Brussels people feel less safe on streets due to e-scooters: Data

Around 28% of Brussels citizens feel less secure on the streets due to the recent spike in shared mobility vehicles, specifically e-scooters, according to the Urban Road Safety Index of Cyclomedia.

Brussels is expanding its urban planning as well as mobility to make the city more sustainable. The streets and footpaths are littered with e-scooters and e-bikes as a result. But some Brussels locals have not cheered on this development, and many now say they feel unsafe on the streets with all the new mobility vehicles.

Meanwhile, the Urban Road Safety Index has surveyed 60% of people, and found that the uptake in shared vehicles causes more accidents. Some feel very strongly about it, with 37% of Brussels residents would no longer recommend moving to the capital.

Stringent rules were recently introduced for shared e-scooters in Brussels. People below the age of 16 are no longer permitted to use e-scooters, using the pavement is now forbidden, and riding it in pairs on e-scooters is now also prohibited. Yet many Brussels residents don’t feel safe on the street despite these measures.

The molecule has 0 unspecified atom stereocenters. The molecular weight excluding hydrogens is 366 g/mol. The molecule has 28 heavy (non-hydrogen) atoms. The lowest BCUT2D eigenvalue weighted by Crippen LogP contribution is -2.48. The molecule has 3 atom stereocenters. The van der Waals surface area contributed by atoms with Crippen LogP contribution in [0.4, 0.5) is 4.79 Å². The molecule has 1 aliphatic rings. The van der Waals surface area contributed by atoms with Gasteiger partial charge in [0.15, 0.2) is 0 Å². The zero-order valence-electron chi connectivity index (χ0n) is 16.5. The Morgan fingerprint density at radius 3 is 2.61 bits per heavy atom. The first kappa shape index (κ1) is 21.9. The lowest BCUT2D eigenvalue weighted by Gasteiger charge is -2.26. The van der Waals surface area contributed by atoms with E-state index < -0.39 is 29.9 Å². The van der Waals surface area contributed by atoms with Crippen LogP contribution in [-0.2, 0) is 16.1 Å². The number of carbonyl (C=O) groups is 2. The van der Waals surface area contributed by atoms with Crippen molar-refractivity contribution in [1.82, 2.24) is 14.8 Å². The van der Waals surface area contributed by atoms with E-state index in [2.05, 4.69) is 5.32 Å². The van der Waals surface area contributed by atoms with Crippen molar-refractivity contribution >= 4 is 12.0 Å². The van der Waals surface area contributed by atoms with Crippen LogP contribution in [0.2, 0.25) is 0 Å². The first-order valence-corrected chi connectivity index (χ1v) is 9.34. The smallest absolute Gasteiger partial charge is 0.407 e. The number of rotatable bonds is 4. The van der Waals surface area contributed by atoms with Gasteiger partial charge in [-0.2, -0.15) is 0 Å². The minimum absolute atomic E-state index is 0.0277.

E-scooters aren’t the only culprits. Lack of decent infrastructure made of respondents feel unsafe, and insufficient street lighting made a 52% increase in feelings of insecurity for respondents. 74% of those polled claimed to stop cycling after dark at all and 44% systematically avoid dangerous intersections.

35% want the number of sharing vehicles to be reduced in order to feel more safe on the streets again. However, another 36% find that improved infrastructure would be a big step in the right direction and that better bicycle paths should be a top priority.

But as long as that isn’t managed, no less than 74% of respondents said that they feel safer in a car than outside of it when commuting. There is still room for improvement in the infrastructure of Brussels, according to Joachim de Wilde, sales manager at Cyclomedia.

“Intersections and traffic situations are not always clear and new forms of mobility such as shared transport can create extra dangerous scenes. So there is still a lot of work to be done,” said de Wilde.

Hot Topics

Related Articles

Translate »